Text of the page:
There is only one company in the entire world which can both detect a problem with your computer AND figure out who you are, thus, how to contact you.  That company is your Internet Service Provider (ISP), in this area usually Centurylink or Medicom.  To be clear, if the CIA detects something on your computer and wants to contact you about it, THEY have to contact your ISP to ask them who you are.  And your ISP will not just hand this information over.  They require a court order to get the information.  What this means is that NOBODY can detect a problem with your computer and give you a call about it except your ISP.  But their business is providing Internet service, not fixing computers.  So they WILL NOT offer to fix it for you.  If they detect that your computer is sending out viruses they will contact you about it, but it won't be a friendly call offering to help.  You will try to get on the Internet one day and, instead of the web page you tried to go to, you will get a nice little message from them saying that they have detected that your computer is sending out viruses and they have shut off your Internet.  To get it turned back on, you have to fix your computer and call the number on your bill to tell them it's fixed and then they'll restore your service.  They will NEVER offer to help.  That's not the business they're in.

The second is a warning popping up on your computer with a scary message about an infection being detected.  This warning gives you a phone number to call to fix it.  The message is very scary, telling you not to close the message, disconnect the Internet or shut off your computer.  They don't want you to do those things because that is how you make their fake warning go away.  This is also ALWAYS a scam.  You are looking at a web page.  Nothing more.  A web page cannot detect issues with your computer.  At least not without initiating a scan from a web page and jumping through multiple security hoops to get the scan going.  NEVER call a number your computer gives you.  Your computer is not a phone book.  It didn't get that number from a legitimate listing.  That number came from the people pushing the warning on your screen.

If you do call the number, again, they will offer to help.  They will direct you to a page to allow them to log into your computer.  They will do a bunch of technical looking things that seem scary and then they will tell you that they've found a serious problem.  There are hundreds, perhaps thousands of these people out there, so the way they sell it differs.  In once case the guy told a customer of mine that she had half an hour to fix the problem or her computer would just stop working and she wouldn't have one.  In many other cases they tell the customer that their data is at risk.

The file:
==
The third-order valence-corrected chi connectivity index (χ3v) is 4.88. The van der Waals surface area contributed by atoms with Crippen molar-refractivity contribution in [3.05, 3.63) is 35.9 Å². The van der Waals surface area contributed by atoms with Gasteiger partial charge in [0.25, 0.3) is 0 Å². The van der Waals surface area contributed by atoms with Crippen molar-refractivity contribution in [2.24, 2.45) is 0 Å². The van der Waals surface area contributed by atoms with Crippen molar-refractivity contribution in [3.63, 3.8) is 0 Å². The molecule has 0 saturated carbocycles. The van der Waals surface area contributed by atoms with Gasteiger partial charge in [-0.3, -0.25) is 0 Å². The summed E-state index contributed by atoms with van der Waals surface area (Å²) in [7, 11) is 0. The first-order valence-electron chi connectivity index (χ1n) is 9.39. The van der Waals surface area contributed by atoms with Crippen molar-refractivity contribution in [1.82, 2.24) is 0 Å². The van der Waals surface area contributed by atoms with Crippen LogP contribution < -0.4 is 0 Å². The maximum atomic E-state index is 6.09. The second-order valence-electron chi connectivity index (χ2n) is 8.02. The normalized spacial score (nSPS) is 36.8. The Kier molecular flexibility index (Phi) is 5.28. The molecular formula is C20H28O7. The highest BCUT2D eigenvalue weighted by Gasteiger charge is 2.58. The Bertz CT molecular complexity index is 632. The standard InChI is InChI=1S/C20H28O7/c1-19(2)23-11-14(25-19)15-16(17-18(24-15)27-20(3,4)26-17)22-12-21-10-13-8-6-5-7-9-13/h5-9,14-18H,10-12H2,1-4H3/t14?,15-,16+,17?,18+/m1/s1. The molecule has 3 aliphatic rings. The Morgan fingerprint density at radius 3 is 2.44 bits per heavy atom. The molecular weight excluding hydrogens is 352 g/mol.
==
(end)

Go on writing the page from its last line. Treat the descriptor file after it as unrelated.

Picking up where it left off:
So how can you know if it's a scam?  Tell them to hold on while you call your computer guy to get his opinion.  They will immediately start telling you that it's a problem only they can fix, that a local computer guy doesn't know anything about this problem or some other lie.  So just tell them that you just want your computer guy's advice first and you'll be right back with them.  They will again insist that you don't need to do that and it would be a waste of time.  Some get angry, some get desperate, but ALL try to prevent you from getting a second opinion.  NEVER TRUST ANYONE WHO DOESN'T WANT YOU TO GET A SECOND OPINION!

January 28, 2013

I just got a fake email reporting to come from Facebook telling me there was a problem with my account and that I needed to log in to fix it.  The link takes me to a hacked web page, which then redirects me to the actual attack page.  This page tells me that I need a plugin to view the content, attempting to get me to download and install the virus.  NEVER click on links in emails telling you that there is a problem with your account.  If you believe it may be real, close the email and open your account directly the way you always go to it, not by clicking on the link in the email.  And NEVER download and install any plugins when you go to a web page and it says you need one to view the content.  Almost never will this be legitimate as most web pages are designed to be viewable, at least in part, without any plugins at all.

 

January 14, 2013

An exploit has been found in Java which is fixed in the latest version.  This is a very serious security issue.  You should update to the latest version of Java, Java Version 7, Update 11, IMMEDIATELY.  You can find the latest version at http://www.java.com/.  When you have updated to the latest version you should go to your Control Panel and, in Windows XP, Add and Remove Programs or, in Windows Vista or Windows 7, Uninstall a Program or Programs and Features (depending on the view settings in the Control Panel) and uninstall any older versions of Java.  You have have the same version installed twice, one 32 bit and one 64 bit and the 64 bit version is far more likely to be out of date.  If you do not use a 64 bit browser it is recommended that you uninstall the 64 bit version of Java and do not reinstall it.